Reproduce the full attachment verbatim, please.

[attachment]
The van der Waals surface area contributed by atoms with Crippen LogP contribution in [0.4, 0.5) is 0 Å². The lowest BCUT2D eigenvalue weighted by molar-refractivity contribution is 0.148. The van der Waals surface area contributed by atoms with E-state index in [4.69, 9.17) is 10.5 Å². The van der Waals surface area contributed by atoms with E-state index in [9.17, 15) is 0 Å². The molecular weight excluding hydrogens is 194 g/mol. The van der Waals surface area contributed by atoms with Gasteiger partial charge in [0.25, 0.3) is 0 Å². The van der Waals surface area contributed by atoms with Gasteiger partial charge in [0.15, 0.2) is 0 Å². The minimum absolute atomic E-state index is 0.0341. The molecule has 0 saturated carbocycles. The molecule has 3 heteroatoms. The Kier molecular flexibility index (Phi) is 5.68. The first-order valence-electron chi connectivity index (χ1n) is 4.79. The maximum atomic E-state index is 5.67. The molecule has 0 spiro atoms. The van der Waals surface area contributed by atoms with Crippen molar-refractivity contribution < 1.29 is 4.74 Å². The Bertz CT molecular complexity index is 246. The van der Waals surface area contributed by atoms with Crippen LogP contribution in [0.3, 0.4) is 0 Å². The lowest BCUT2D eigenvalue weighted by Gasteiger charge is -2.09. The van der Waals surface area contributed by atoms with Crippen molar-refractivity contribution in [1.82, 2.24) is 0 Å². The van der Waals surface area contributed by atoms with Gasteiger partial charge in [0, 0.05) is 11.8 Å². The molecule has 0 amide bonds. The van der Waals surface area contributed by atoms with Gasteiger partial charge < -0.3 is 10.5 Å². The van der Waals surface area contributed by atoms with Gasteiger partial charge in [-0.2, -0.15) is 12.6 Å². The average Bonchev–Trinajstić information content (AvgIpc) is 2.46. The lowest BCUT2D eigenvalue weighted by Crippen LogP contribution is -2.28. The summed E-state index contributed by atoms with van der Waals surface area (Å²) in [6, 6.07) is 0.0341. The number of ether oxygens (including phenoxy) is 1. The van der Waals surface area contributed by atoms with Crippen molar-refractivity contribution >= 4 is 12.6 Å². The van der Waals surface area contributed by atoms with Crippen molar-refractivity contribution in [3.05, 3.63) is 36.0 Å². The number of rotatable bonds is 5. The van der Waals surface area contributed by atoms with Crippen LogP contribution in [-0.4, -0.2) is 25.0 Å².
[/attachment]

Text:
The van der Waals surface area contributed by atoms with Crippen LogP contribution in [0.4, 0.5) is 0 Å². The lowest BCUT2D eigenvalue weighted by molar-refractivity contribution is 0.148. The van der Waals surface area contributed by atoms with E-state index in [4.69, 9.17) is 10.5 Å². The van der Waals surface area contributed by atoms with E-state index in [9.17, 15) is 0 Å². The molecular weight excluding hydrogens is 194 g/mol. The van der Waals surface area contributed by atoms with Gasteiger partial charge in [0.25, 0.3) is 0 Å². The van der Waals surface area contributed by atoms with Gasteiger partial charge in [0.15, 0.2) is 0 Å². The minimum absolute atomic E-state index is 0.0341. The molecule has 0 saturated carbocycles. The molecule has 3 heteroatoms. The Kier molecular flexibility index (Phi) is 5.68. The first-order valence-electron chi connectivity index (χ1n) is 4.79. The maximum atomic E-state index is 5.67. The molecule has 0 spiro atoms. The van der Waals surface area contributed by atoms with Crippen molar-refractivity contribution < 1.29 is 4.74 Å². The Bertz CT molecular complexity index is 246. The van der Waals surface area contributed by atoms with Crippen LogP contribution in [0.3, 0.4) is 0 Å². The lowest BCUT2D eigenvalue weighted by Gasteiger charge is -2.09. The van der Waals surface area contributed by atoms with Crippen molar-refractivity contribution in [1.82, 2.24) is 0 Å². The van der Waals surface area contributed by atoms with Gasteiger partial charge in [0, 0.05) is 11.8 Å². The molecule has 0 amide bonds. The van der Waals surface area contributed by atoms with Gasteiger partial charge < -0.3 is 10.5 Å². The van der Waals surface area contributed by atoms with Gasteiger partial charge in [-0.2, -0.15) is 12.6 Å². The average Bonchev–Trinajstić information content (AvgIpc) is 2.46. The lowest BCUT2D eigenvalue weighted by Crippen LogP contribution is -2.28. The summed E-state index contributed by atoms with van der Waals surface area (Å²) in [6, 6.07) is 0.0341. The number of ether oxygens (including phenoxy) is 1. The van der Waals surface area contributed by atoms with Crippen molar-refractivity contribution >= 4 is 12.6 Å². The van der Waals surface area contributed by atoms with Crippen molar-refractivity contribution in [3.05, 3.63) is 36.0 Å². The number of rotatable bonds is 5. The van der Waals surface area contributed by atoms with Crippen LogP contribution in [-0.4, -0.2) is 25.0 Å².